William Patterson Alexander was born in Paris, Kentucky on July 25, 1805. His father was James Alexander (1770–1821) and mother was Mary Rose Depuy (1765–1841). He attended Centre College in Danville, Kentucky and then Princeton Theological Seminary. He was a distant cousin of Archibald Alexander, the founder of the Presbyterian seminary. On October 25, 1831 he married Mary Ann McKinney who was born January 5, 1810 in Harrisburg, Pennsylvania. He was ordained October 13, 1831. They sailed on the Whaleship Averick, under Captain Swain, from New Bedford, Massachusetts, November 26, 1831, and arrived at Honolulu, May 17, 1832. Alexanders and the rest of the fifth company from the American Board of Commissioners for Foreign Missions arrived in April 1832 to the Hawaiian Islands.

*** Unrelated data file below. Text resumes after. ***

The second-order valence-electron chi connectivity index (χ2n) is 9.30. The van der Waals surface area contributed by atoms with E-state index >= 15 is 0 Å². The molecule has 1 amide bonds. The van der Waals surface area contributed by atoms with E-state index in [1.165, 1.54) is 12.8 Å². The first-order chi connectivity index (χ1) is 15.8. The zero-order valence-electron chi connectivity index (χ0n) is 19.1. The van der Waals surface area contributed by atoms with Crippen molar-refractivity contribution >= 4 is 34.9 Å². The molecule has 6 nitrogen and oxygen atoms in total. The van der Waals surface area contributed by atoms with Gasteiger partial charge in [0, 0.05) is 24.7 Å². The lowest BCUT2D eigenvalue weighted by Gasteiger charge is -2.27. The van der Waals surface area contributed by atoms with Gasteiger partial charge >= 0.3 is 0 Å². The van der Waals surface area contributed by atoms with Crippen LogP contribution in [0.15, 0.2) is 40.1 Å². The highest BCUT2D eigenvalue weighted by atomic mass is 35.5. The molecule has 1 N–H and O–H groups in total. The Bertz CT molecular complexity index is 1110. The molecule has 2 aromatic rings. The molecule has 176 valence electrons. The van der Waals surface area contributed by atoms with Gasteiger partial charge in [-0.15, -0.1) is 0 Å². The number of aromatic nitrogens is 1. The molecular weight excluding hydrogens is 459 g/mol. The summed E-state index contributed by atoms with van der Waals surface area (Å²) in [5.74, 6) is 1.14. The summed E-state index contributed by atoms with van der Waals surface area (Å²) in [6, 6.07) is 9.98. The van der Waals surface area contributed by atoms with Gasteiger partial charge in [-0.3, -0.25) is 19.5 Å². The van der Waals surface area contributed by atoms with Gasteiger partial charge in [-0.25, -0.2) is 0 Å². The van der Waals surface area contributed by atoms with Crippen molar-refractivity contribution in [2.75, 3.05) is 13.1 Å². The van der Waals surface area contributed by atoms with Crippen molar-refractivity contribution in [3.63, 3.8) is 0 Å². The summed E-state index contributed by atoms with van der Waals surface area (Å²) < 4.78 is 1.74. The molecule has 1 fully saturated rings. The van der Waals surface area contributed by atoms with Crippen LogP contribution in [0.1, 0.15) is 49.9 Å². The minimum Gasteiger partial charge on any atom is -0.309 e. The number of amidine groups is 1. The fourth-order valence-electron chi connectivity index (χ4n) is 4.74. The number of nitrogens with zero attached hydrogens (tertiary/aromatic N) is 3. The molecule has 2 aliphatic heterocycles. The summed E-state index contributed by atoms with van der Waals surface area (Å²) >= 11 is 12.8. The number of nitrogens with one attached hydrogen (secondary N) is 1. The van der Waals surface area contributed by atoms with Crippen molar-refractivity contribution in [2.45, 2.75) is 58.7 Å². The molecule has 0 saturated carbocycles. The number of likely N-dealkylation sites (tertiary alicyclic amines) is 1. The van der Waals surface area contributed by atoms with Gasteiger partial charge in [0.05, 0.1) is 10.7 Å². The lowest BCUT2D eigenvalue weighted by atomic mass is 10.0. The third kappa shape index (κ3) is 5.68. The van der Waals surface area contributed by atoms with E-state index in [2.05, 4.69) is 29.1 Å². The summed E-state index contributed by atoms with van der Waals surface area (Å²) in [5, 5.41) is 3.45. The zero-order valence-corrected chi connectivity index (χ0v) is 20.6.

They were sent on a scouting mission to the Marquesas Islands (at the time called "Washington Islands") with Reuben Tinker and Samuel Whitney. On July 2, 1833 they then traveled back to establish a Marquesas mission with Richard Armstrong, Benjamin W. Parker with their wives via Tahiti. However, they abandoned the Marquesas to European missionaries and arrived back in Honolulu on May 12, 1834.
The Alexanders were assigned to the mission at Waiʻoli 1834 until 1843. Looking for a drier climate, they were transferred to Lahainaluna School in 1843. After the departure of founder Lorrin Andrews and death of Sheldon Dibble, he became principal until 1856. He preferred to live at cooler, higher elevations, and often camped at what would become ʻUlupalakua Ranch. Although the American Board was withdrawing support, he continued to assist efforts such as the Kaʻahumanu Church in Wailuku, Hawaii from November 1856 until 1882. He and his wife traveled back to New Bedford by April 1858 on a fund-raising trip, and returned by December 1859. He helped unite Presbyterian and Congregational churches into the Hawaiian Evangelical Association. He died August 13, 1884 in Oakland, California and was buried in the Mountain View Cemetery.